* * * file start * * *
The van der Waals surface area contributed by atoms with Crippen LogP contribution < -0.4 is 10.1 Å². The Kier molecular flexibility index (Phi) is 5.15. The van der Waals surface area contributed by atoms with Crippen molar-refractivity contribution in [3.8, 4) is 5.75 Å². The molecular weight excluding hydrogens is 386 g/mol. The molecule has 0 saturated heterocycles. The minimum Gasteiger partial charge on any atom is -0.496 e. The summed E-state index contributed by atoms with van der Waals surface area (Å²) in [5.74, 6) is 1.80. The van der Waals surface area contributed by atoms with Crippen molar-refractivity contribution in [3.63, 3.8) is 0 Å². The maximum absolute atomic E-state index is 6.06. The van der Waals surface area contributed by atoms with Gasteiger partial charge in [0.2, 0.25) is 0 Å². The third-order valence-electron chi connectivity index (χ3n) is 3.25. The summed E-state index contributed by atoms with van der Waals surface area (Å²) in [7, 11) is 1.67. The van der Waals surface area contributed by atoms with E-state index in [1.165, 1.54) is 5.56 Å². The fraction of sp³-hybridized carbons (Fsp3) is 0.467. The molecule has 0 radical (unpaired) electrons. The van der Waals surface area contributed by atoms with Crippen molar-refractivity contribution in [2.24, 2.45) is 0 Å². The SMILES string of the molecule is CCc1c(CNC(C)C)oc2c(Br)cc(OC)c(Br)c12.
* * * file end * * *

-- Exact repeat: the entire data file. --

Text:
The van der Waals surface area contributed by atoms with Crippen LogP contribution < -0.4 is 10.1 Å². The Kier molecular flexibility index (Phi) is 5.15. The van der Waals surface area contributed by atoms with Crippen molar-refractivity contribution in [3.8, 4) is 5.75 Å². The molecular weight excluding hydrogens is 386 g/mol. The molecule has 0 saturated heterocycles. The minimum Gasteiger partial charge on any atom is -0.496 e. The summed E-state index contributed by atoms with van der Waals surface area (Å²) in [5.74, 6) is 1.80. The van der Waals surface area contributed by atoms with Crippen molar-refractivity contribution in [3.63, 3.8) is 0 Å². The maximum absolute atomic E-state index is 6.06. The van der Waals surface area contributed by atoms with Gasteiger partial charge in [0.2, 0.25) is 0 Å². The third-order valence-electron chi connectivity index (χ3n) is 3.25. The summed E-state index contributed by atoms with van der Waals surface area (Å²) in [7, 11) is 1.67. The van der Waals surface area contributed by atoms with E-state index in [1.165, 1.54) is 5.56 Å². The fraction of sp³-hybridized carbons (Fsp3) is 0.467. The molecule has 0 radical (unpaired) electrons. The van der Waals surface area contributed by atoms with Crippen molar-refractivity contribution in [2.24, 2.45) is 0 Å². The SMILES string of the molecule is CCc1c(CNC(C)C)oc2c(Br)cc(OC)c(Br)c12.